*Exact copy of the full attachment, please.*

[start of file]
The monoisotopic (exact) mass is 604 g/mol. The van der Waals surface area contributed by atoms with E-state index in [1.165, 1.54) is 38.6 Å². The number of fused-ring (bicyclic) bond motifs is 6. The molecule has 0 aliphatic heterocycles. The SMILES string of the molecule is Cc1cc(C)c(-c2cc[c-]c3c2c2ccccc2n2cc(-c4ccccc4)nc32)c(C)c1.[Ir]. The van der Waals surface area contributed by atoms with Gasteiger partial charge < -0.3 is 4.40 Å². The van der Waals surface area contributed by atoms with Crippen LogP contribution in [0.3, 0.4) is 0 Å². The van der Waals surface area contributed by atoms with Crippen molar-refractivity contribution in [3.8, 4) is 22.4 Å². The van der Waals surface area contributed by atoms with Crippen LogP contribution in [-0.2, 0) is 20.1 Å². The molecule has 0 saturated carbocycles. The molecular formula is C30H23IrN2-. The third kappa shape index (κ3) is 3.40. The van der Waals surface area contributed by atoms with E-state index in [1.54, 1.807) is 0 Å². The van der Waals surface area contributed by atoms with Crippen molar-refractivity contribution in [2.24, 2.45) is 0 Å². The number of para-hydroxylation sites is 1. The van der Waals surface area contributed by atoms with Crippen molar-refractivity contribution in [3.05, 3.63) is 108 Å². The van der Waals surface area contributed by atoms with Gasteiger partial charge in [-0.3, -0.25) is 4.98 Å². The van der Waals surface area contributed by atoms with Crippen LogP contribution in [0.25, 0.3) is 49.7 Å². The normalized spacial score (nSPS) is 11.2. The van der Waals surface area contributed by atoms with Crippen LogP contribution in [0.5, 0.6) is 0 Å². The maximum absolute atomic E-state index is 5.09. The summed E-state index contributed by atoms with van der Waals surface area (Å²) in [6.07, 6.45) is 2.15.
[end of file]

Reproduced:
The monoisotopic (exact) mass is 604 g/mol. The van der Waals surface area contributed by atoms with E-state index in [1.165, 1.54) is 38.6 Å². The number of fused-ring (bicyclic) bond motifs is 6. The molecule has 0 aliphatic heterocycles. The SMILES string of the molecule is Cc1cc(C)c(-c2cc[c-]c3c2c2ccccc2n2cc(-c4ccccc4)nc32)c(C)c1.[Ir]. The van der Waals surface area contributed by atoms with Gasteiger partial charge < -0.3 is 4.40 Å². The van der Waals surface area contributed by atoms with Crippen LogP contribution in [0.3, 0.4) is 0 Å². The van der Waals surface area contributed by atoms with Crippen molar-refractivity contribution in [3.8, 4) is 22.4 Å². The van der Waals surface area contributed by atoms with Crippen LogP contribution in [-0.2, 0) is 20.1 Å². The molecule has 0 saturated carbocycles. The molecular formula is C30H23IrN2-. The third kappa shape index (κ3) is 3.40. The van der Waals surface area contributed by atoms with E-state index in [1.54, 1.807) is 0 Å². The van der Waals surface area contributed by atoms with Crippen molar-refractivity contribution in [2.24, 2.45) is 0 Å². The number of para-hydroxylation sites is 1. The van der Waals surface area contributed by atoms with Crippen molar-refractivity contribution in [3.05, 3.63) is 108 Å². The van der Waals surface area contributed by atoms with Gasteiger partial charge in [-0.3, -0.25) is 4.98 Å². The van der Waals surface area contributed by atoms with Crippen LogP contribution in [0.25, 0.3) is 49.7 Å². The normalized spacial score (nSPS) is 11.2. The van der Waals surface area contributed by atoms with Crippen LogP contribution in [0.5, 0.6) is 0 Å². The maximum absolute atomic E-state index is 5.09. The summed E-state index contributed by atoms with van der Waals surface area (Å²) in [6.07, 6.45) is 2.15.